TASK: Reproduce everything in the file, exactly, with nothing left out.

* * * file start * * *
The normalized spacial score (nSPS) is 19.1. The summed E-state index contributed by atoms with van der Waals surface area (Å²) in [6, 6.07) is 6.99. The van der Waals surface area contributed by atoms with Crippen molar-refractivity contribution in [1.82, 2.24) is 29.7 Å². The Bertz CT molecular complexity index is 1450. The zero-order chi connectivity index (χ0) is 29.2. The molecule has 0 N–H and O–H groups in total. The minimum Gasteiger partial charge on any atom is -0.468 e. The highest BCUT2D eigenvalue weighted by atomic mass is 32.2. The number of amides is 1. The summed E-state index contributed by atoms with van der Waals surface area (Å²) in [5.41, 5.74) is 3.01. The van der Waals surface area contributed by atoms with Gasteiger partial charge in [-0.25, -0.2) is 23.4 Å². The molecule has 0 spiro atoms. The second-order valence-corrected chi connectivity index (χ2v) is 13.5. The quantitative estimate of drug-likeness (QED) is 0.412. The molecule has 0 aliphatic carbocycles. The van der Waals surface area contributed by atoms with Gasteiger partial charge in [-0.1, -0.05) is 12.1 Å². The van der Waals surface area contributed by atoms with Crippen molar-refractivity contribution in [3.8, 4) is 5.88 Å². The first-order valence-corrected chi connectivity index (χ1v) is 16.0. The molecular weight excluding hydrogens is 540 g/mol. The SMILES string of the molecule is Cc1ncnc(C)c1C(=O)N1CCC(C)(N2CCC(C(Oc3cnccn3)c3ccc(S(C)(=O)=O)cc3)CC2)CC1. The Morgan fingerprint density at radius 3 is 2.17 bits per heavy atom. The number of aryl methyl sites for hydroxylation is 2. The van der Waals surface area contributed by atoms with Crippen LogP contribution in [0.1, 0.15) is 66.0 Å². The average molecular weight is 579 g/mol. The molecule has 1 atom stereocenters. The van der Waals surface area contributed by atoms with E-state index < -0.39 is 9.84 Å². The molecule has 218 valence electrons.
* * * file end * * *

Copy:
The normalized spacial score (nSPS) is 19.1. The summed E-state index contributed by atoms with van der Waals surface area (Å²) in [6, 6.07) is 6.99. The van der Waals surface area contributed by atoms with Crippen molar-refractivity contribution in [1.82, 2.24) is 29.7 Å². The Bertz CT molecular complexity index is 1450. The zero-order chi connectivity index (χ0) is 29.2. The molecule has 0 N–H and O–H groups in total. The minimum Gasteiger partial charge on any atom is -0.468 e. The highest BCUT2D eigenvalue weighted by atomic mass is 32.2. The number of amides is 1. The summed E-state index contributed by atoms with van der Waals surface area (Å²) in [5.41, 5.74) is 3.01. The van der Waals surface area contributed by atoms with Gasteiger partial charge in [-0.25, -0.2) is 23.4 Å². The molecule has 0 spiro atoms. The second-order valence-corrected chi connectivity index (χ2v) is 13.5. The quantitative estimate of drug-likeness (QED) is 0.412. The molecule has 0 aliphatic carbocycles. The van der Waals surface area contributed by atoms with Gasteiger partial charge in [-0.1, -0.05) is 12.1 Å². The van der Waals surface area contributed by atoms with Crippen molar-refractivity contribution in [3.8, 4) is 5.88 Å². The first-order valence-corrected chi connectivity index (χ1v) is 16.0. The molecular weight excluding hydrogens is 540 g/mol. The SMILES string of the molecule is Cc1ncnc(C)c1C(=O)N1CCC(C)(N2CCC(C(Oc3cnccn3)c3ccc(S(C)(=O)=O)cc3)CC2)CC1. The Morgan fingerprint density at radius 3 is 2.17 bits per heavy atom. The number of aryl methyl sites for hydroxylation is 2. The van der Waals surface area contributed by atoms with Crippen LogP contribution in [0.1, 0.15) is 66.0 Å². The average molecular weight is 579 g/mol. The molecule has 1 atom stereocenters. The van der Waals surface area contributed by atoms with E-state index < -0.39 is 9.84 Å². The molecule has 218 valence electrons.